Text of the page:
• Issues the public would much like settled about SAF 44

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    So the re-opening of the Senate hearing on the SAF 44 massacre is pushing through after all, set for January 25. I got this text message from the Office of the Vice President Communication Team that General Getulio Napenas, the sacked commander of the slain PNP commandos, welcomes the development, and that’s for obvious reasons. Aside from the 44 brave elite police combatants who died fighting to the last man in a day-long gun battle with MILF troops, General Napenas has been the only other casualty on the government side of the tragic incident in Mamasapano, Mangindanao. He was relieved forever from service as a consequence. Certainly resumption of the Upper House investigation of the Mamasapano carnage affords him the chance to speak up further, say things otherwise left unsaid in the initial rounds of investigation, thereby enabling him to push his personally-imposed mission of seeking justice for the fallen SAF 44. [But the Aquino forces in the House reopend hearing would of course move to turn it into a means for delivering a report that absolves him from any blame.]

    For this column, a number of concerns must be addressed.

    One is a news report that appeared in California, USA, in which a certain lawyer came forward, claiming the bounty of $5 million on the head of international terrorist Zulkifli Abdhir alias Marwan. According to this lawyer, he was the one who provided the US Federal Bureau of Investigation (FBI) the information that Marwan was hiding in Maguindanao. The report said that on the basis of the lawyer’s information, the FBI crafted Oplan Exodus, the execution of which on January 25, 2015 resulted in the killing of Marwan, all right, but almost just as soon in the mass slaughter of SAF 44.

    From the Senate proceedings in its initial investigation, what appears is that the operations to get Marwan was initiated by the Autonomous Region of Muslim Mindanao (ARMM). Apparently an informant tipped off Marwan’s whereabouts to the regional government, which in turn coordinated the matter with the Regional Director for Intelligence of the PNP Special Action Command in Zamboanga. From that point on, the operations for the capture of Marwan became a call by the PNP SAF – or that was how subsequent events would indicate.

    But, as in every intelligence operation, an informant is never identified. It is precisely the secrecy of his identity that makes an informant useful. For this reason, we can never be certain whether an informant is a person, a syndicate, or, indeed, the world’s top investigative body, the FBI. Several facts indicate the last-named category as most likely.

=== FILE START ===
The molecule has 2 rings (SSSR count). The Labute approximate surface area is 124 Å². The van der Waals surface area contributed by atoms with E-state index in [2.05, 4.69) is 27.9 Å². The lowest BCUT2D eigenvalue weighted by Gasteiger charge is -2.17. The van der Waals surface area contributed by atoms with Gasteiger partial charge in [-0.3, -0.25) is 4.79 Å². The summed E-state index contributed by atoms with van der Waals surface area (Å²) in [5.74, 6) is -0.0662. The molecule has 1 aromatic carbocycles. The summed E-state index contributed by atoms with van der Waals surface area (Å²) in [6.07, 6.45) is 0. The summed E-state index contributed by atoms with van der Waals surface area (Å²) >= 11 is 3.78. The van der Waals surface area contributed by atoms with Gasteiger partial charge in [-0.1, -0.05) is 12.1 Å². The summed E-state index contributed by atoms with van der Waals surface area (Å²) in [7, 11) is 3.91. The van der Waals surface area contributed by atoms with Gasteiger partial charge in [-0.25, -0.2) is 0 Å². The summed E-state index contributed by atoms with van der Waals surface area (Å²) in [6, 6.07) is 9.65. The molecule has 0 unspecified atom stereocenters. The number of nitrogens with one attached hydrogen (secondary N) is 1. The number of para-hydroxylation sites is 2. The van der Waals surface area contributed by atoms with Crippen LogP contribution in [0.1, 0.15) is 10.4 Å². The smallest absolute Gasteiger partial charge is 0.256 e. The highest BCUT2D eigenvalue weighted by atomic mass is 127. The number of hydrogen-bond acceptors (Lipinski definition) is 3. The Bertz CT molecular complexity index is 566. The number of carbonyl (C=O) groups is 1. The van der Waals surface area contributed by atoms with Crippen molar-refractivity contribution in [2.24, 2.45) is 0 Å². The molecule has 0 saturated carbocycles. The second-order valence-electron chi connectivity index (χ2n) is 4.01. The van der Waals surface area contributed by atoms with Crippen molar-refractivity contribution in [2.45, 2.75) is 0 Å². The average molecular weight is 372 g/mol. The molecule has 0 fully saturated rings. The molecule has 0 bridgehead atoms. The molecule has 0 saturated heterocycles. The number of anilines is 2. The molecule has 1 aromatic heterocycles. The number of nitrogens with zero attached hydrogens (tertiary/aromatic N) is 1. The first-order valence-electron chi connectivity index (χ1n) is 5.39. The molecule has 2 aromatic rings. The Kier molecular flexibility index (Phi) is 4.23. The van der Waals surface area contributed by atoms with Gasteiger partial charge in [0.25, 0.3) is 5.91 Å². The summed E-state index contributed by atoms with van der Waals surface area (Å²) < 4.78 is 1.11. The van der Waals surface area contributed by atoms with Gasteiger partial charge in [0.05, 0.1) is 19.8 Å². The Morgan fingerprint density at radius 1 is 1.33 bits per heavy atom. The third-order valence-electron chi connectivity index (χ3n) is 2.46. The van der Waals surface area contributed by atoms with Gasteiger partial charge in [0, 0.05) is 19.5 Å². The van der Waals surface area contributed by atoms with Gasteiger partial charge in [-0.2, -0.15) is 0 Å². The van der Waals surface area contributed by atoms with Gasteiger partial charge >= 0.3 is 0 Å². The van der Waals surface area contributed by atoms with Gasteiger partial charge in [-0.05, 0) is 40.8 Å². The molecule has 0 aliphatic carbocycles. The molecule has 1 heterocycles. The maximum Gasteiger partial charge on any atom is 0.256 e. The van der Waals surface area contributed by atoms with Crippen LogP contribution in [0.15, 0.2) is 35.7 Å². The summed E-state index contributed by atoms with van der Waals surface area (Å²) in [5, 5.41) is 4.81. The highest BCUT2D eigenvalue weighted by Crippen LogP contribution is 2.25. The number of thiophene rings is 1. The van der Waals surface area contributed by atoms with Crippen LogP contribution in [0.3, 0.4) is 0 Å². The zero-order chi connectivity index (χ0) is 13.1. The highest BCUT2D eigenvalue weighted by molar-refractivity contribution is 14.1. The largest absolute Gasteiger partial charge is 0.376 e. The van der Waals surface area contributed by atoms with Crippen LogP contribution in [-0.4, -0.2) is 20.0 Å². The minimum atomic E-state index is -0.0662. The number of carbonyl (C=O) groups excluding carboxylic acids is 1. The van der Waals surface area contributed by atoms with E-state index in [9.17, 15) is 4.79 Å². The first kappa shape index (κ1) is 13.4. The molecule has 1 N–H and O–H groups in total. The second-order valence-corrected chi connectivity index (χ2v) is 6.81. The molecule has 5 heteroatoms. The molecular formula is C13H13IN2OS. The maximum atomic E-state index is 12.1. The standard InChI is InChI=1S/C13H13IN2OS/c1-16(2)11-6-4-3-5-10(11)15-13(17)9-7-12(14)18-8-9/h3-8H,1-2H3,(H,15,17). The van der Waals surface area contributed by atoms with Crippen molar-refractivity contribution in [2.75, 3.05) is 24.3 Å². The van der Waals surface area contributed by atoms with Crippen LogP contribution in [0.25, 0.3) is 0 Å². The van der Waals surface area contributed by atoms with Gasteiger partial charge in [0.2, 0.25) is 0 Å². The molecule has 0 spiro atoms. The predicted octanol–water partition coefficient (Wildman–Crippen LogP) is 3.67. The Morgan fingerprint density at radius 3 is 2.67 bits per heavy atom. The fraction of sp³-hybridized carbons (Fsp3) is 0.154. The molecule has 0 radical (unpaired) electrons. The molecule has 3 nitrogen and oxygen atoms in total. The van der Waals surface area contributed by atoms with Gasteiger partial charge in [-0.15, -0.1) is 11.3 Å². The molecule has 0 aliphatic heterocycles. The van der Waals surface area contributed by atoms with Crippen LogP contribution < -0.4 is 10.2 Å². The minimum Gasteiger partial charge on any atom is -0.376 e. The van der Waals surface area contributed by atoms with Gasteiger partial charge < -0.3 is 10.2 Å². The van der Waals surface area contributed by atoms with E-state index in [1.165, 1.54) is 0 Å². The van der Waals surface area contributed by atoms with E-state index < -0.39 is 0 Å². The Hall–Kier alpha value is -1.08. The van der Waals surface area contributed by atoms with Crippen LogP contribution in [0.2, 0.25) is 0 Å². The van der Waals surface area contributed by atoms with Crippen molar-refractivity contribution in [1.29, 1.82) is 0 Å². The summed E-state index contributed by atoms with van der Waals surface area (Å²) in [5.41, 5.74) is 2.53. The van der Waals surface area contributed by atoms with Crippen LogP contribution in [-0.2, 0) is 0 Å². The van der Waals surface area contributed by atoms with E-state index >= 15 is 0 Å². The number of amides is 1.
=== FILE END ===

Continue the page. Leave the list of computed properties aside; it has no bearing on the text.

First of all, you need a large organization like the FBI to be able to put up the huge amount of $5 million for Marwan’s head. Then there’s the denomination of the bounty, which is a tell-tale sign of which country in the world was particularly interested to get Marawan. Certain high technology involved in the operation likewise betrayed US machination in the undertaking. For instance, when after three big operations to bag Marwan failed and General Alan Purisima, then still Director General of the Philippine National Police, reportedly finally decided to bombard Marwan’s hideout, the highly special bomb that alone could be used in the operation was available only in the US.

    The extent of US involvement in the massacre of SAF 44 can be unraveled in a no-nonsense investigation by the Senate.

    Another concern of this column is a “friendly fire” scenario relayed to me by my own informant. According to this scenario, the massacre of the SAF 44 was a trade-in for the death of Marwan. The information strikes me as incredible. But my informant insists on a Muslim tradition whereby if you ask for the blood of a brethren, you must be ready to shed equal blood of your own.

    I still would not buy the idea. Granting the tradition were true, still the equation is too lopsided to be true. 44 elite SAF commandos against just 1 of Marwan! Indeed, counters my informant, it’s lopsided in Marwan’s disfavor: he is equivalent to 200. I gape at the equation. That’s how many Marwan had been accused of killing in the Bali terror bombings in 2002.

    And my informant proceeds to propound questions. For instance, if there was a shootout resulting in Marwan’s death, how did Marwan’s girl partner escaped injury? What happened to Marwan’s corpse?

    The more questions he asked, the more inclined I became to believe him. Those questions certainly evoke imageries of past tragedies perpetrated by Muslim rebels that fit into the “trade-in” scenario revealed by my informant. But this should be a matter for my column next Saturday when we can elaborate on the subject unhampered by space limitations.

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